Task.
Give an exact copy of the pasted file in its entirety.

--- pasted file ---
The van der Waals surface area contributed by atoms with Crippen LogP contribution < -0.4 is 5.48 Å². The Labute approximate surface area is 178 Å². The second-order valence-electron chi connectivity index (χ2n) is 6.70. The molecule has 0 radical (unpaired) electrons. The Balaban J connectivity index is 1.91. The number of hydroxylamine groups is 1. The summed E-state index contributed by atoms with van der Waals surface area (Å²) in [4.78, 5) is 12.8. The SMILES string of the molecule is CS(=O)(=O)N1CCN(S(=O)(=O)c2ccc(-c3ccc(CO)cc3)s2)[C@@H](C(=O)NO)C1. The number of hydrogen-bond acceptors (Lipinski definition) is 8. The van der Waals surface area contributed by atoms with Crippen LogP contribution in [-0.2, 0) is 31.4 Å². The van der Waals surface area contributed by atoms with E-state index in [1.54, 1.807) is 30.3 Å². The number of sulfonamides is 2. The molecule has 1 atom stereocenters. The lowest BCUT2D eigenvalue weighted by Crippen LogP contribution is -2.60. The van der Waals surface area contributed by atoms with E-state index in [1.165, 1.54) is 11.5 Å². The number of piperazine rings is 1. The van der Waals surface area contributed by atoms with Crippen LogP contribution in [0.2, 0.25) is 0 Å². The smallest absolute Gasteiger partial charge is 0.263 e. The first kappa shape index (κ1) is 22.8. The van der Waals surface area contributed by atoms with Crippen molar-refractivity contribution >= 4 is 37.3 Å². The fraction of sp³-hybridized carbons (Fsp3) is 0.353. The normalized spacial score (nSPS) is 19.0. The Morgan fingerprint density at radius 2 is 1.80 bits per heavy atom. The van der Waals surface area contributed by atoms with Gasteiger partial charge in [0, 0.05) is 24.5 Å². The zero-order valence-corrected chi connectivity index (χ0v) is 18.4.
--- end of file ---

The van der Waals surface area contributed by atoms with Crippen LogP contribution < -0.4 is 5.48 Å². The Labute approximate surface area is 178 Å². The second-order valence-electron chi connectivity index (χ2n) is 6.70. The molecule has 0 radical (unpaired) electrons. The Balaban J connectivity index is 1.91. The number of hydroxylamine groups is 1. The summed E-state index contributed by atoms with van der Waals surface area (Å²) in [4.78, 5) is 12.8. The SMILES string of the molecule is CS(=O)(=O)N1CCN(S(=O)(=O)c2ccc(-c3ccc(CO)cc3)s2)[C@@H](C(=O)NO)C1. The number of hydrogen-bond acceptors (Lipinski definition) is 8. The van der Waals surface area contributed by atoms with Crippen LogP contribution in [-0.2, 0) is 31.4 Å². The van der Waals surface area contributed by atoms with E-state index in [1.54, 1.807) is 30.3 Å². The number of sulfonamides is 2. The molecule has 1 atom stereocenters. The lowest BCUT2D eigenvalue weighted by Crippen LogP contribution is -2.60. The van der Waals surface area contributed by atoms with E-state index in [1.165, 1.54) is 11.5 Å². The number of piperazine rings is 1. The van der Waals surface area contributed by atoms with Crippen LogP contribution in [0.2, 0.25) is 0 Å². The smallest absolute Gasteiger partial charge is 0.263 e. The first kappa shape index (κ1) is 22.8. The van der Waals surface area contributed by atoms with Crippen molar-refractivity contribution >= 4 is 37.3 Å². The fraction of sp³-hybridized carbons (Fsp3) is 0.353. The normalized spacial score (nSPS) is 19.0. The Morgan fingerprint density at radius 2 is 1.80 bits per heavy atom. The van der Waals surface area contributed by atoms with Gasteiger partial charge in [0, 0.05) is 24.5 Å². The zero-order valence-corrected chi connectivity index (χ0v) is 18.4.